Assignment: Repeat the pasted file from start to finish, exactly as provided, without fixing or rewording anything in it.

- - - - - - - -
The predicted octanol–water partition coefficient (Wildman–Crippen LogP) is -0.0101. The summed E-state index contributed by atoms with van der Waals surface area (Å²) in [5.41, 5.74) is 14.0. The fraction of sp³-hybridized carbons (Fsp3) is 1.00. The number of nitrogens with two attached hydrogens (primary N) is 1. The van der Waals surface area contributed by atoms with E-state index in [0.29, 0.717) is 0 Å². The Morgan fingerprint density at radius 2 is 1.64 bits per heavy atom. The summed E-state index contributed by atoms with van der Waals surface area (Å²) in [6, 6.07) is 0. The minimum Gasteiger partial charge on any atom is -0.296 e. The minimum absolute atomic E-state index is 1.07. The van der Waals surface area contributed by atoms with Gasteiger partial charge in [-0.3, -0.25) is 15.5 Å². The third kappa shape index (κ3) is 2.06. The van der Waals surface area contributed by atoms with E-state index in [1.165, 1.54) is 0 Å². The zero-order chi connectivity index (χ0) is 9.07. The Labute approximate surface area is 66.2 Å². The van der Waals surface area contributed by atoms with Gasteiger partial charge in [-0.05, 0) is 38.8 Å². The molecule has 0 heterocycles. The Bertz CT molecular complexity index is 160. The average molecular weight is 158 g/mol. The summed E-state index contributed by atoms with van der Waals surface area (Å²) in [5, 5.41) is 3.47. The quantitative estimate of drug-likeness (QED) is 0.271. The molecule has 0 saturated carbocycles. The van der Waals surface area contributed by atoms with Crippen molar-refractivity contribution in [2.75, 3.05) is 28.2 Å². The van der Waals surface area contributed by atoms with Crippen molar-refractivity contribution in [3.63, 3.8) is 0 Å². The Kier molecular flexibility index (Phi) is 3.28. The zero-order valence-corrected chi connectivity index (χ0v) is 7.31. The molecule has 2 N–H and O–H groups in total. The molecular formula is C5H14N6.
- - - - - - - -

The predicted octanol–water partition coefficient (Wildman–Crippen LogP) is -0.0101. The summed E-state index contributed by atoms with van der Waals surface area (Å²) in [5.41, 5.74) is 14.0. The fraction of sp³-hybridized carbons (Fsp3) is 1.00. The number of nitrogens with two attached hydrogens (primary N) is 1. The van der Waals surface area contributed by atoms with E-state index in [0.29, 0.717) is 0 Å². The Morgan fingerprint density at radius 2 is 1.64 bits per heavy atom. The summed E-state index contributed by atoms with van der Waals surface area (Å²) in [6, 6.07) is 0. The minimum Gasteiger partial charge on any atom is -0.296 e. The minimum absolute atomic E-state index is 1.07. The van der Waals surface area contributed by atoms with Gasteiger partial charge in [-0.3, -0.25) is 15.5 Å². The third kappa shape index (κ3) is 2.06. The van der Waals surface area contributed by atoms with E-state index in [1.165, 1.54) is 0 Å². The zero-order chi connectivity index (χ0) is 9.07. The Labute approximate surface area is 66.2 Å². The van der Waals surface area contributed by atoms with Gasteiger partial charge in [-0.05, 0) is 38.8 Å². The molecule has 0 heterocycles. The Bertz CT molecular complexity index is 160. The average molecular weight is 158 g/mol. The summed E-state index contributed by atoms with van der Waals surface area (Å²) in [5, 5.41) is 3.47. The quantitative estimate of drug-likeness (QED) is 0.271. The molecule has 0 saturated carbocycles. The van der Waals surface area contributed by atoms with Crippen molar-refractivity contribution in [2.75, 3.05) is 28.2 Å². The van der Waals surface area contributed by atoms with Crippen molar-refractivity contribution in [3.63, 3.8) is 0 Å². The Kier molecular flexibility index (Phi) is 3.28. The zero-order valence-corrected chi connectivity index (χ0v) is 7.31. The molecule has 2 N–H and O–H groups in total. The molecular formula is C5H14N6.